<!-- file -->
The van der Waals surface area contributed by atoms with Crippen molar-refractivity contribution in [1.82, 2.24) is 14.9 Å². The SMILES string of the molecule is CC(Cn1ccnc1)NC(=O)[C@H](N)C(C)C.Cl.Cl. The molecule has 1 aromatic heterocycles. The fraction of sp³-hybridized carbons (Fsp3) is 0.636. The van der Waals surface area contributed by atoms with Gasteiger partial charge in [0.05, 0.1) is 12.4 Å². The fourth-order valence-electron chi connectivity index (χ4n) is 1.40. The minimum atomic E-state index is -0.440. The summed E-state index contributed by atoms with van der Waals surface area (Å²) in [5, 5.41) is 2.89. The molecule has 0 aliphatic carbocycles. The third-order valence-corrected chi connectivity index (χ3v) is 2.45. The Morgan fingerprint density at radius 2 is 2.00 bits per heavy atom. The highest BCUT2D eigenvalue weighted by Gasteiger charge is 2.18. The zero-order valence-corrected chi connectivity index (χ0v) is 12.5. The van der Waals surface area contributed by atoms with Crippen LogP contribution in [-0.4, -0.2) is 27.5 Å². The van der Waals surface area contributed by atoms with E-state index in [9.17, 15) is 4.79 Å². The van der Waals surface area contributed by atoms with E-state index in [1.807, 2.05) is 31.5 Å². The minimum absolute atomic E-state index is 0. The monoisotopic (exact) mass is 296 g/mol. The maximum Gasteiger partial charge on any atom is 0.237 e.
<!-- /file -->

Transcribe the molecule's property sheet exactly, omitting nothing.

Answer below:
The van der Waals surface area contributed by atoms with Crippen molar-refractivity contribution in [1.82, 2.24) is 14.9 Å². The SMILES string of the molecule is CC(Cn1ccnc1)NC(=O)[C@H](N)C(C)C.Cl.Cl. The molecule has 1 aromatic heterocycles. The fraction of sp³-hybridized carbons (Fsp3) is 0.636. The van der Waals surface area contributed by atoms with Gasteiger partial charge in [0.05, 0.1) is 12.4 Å². The fourth-order valence-electron chi connectivity index (χ4n) is 1.40. The minimum atomic E-state index is -0.440. The summed E-state index contributed by atoms with van der Waals surface area (Å²) in [5, 5.41) is 2.89. The molecule has 0 aliphatic carbocycles. The third-order valence-corrected chi connectivity index (χ3v) is 2.45. The Morgan fingerprint density at radius 2 is 2.00 bits per heavy atom. The highest BCUT2D eigenvalue weighted by Gasteiger charge is 2.18. The zero-order valence-corrected chi connectivity index (χ0v) is 12.5. The van der Waals surface area contributed by atoms with Crippen LogP contribution in [-0.4, -0.2) is 27.5 Å². The van der Waals surface area contributed by atoms with E-state index in [9.17, 15) is 4.79 Å². The van der Waals surface area contributed by atoms with E-state index in [1.807, 2.05) is 31.5 Å². The minimum absolute atomic E-state index is 0. The monoisotopic (exact) mass is 296 g/mol. The maximum Gasteiger partial charge on any atom is 0.237 e.